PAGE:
Given that in fly fishing, it’s the line that carries the fly to the fish, choosing the proper line is vital for a successful outing.
Historically, anglers cast fly lines made from braided horsehair, and later silk, which were treated with wax to keep them afloat. In the mid-1950s, Cortland introduced nylon lines, and from there, line technology exploded.
Today, manufacturers offer unique fly lines for specific fishing conditions. The choices can seem daunting, but the reality is that most choices fall within just a few broad categories.
For general freshwater fishing, including most rivers and occasional lake fishing, a floating line is ideal. Look for a weight-forward option for easy casting in all conditions. Note that the weight-forward descriptor refers to the specific taper design of the line. In a weight-forward line, the lines if thickest and heaviest in the first 20-30 feet, with a narrower, lighter ‘shooting’ section behind that.
Orvis’ Hydros HD Trout line proved to be a great all-around line. We’ve cast this line in a variety of situations, from fishing big, heavy nymph rigs into fast-moving western rivers, to flicking tiny dry flies onto mirror-still lakes. The textured nature of the Hydros HD Trout improves the castability of the line, and improves its flotation. Available in 3- to 6-wt versions, the Hydros HD Trout perfectly meets the needs of trout anglers. Price: $98.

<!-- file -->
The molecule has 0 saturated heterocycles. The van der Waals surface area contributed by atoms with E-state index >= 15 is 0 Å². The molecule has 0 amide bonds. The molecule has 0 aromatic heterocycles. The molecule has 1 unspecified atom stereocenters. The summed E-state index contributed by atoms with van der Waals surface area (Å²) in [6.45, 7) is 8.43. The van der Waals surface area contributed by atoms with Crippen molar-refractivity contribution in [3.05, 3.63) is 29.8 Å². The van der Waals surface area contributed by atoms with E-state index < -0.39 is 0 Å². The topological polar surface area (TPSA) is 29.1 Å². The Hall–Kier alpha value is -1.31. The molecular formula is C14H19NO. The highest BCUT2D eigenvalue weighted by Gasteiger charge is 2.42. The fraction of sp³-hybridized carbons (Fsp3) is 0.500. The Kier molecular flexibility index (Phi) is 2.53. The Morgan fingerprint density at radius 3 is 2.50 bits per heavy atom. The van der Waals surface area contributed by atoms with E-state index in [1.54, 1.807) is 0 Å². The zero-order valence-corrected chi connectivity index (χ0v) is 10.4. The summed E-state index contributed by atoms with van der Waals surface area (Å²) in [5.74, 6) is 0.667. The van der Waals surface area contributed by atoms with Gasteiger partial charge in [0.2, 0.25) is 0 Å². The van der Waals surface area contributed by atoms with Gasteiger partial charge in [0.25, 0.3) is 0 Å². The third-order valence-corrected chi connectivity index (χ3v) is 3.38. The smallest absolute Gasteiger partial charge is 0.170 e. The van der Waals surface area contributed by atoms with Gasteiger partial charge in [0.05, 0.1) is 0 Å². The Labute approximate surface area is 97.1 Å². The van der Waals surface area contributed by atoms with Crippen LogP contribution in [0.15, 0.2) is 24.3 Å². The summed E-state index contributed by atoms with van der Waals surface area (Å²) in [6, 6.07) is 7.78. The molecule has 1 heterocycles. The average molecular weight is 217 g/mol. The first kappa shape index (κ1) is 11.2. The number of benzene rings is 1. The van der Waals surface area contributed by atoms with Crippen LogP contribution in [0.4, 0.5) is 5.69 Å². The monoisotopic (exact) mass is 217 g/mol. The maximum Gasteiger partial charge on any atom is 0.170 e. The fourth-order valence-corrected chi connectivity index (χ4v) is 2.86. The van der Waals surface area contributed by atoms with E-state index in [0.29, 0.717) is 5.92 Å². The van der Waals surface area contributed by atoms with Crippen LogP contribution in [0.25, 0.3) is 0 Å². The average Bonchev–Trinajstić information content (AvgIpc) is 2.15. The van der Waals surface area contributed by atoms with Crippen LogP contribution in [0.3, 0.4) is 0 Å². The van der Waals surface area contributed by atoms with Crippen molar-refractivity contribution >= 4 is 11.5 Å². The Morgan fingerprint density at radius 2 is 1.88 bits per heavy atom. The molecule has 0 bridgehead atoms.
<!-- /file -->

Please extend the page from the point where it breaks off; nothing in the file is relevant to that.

For targeting fish that stick to the depths of clear, clean lakes, a sinking line is needed. Sinking lines can be found in various configurations, with different sink rates and casting performances. But for general lake fishing, I’ve found nothing better than the new Rio InTouch CamoLux.
The CamoLux sinks at a rate of 1.5- to 2–inches per second and the clear-camo coating of the CamoLux makes the line virtually invisible to fish. The line performed well in a variety of lake conditions. But because it is nearly invisible, and is most effective in getting flies down through the first 6 feet of lakes, I found it excelled in the crystal-clear high alpine lakes of the Cascades and northern Rocky Mountains.
General purpose lines — floating or sinking — work well in virtually all situations, but sometimes, a dedicated tool is needed for success. For example, when throwing big, heavy dry flies, a short, heavy line can help make better presentations. Rio’s InTouch Big Nasty line provides shorter casting with a heavier front end. That helps turn-over heavy flies for cleaner presentations. The InTouch Big Nasty also helps fully load fly rods faster with fewer back casts to minimize arm fatigue and reduce the chances of tangles or wind knots. The Big Nasty sells for $90.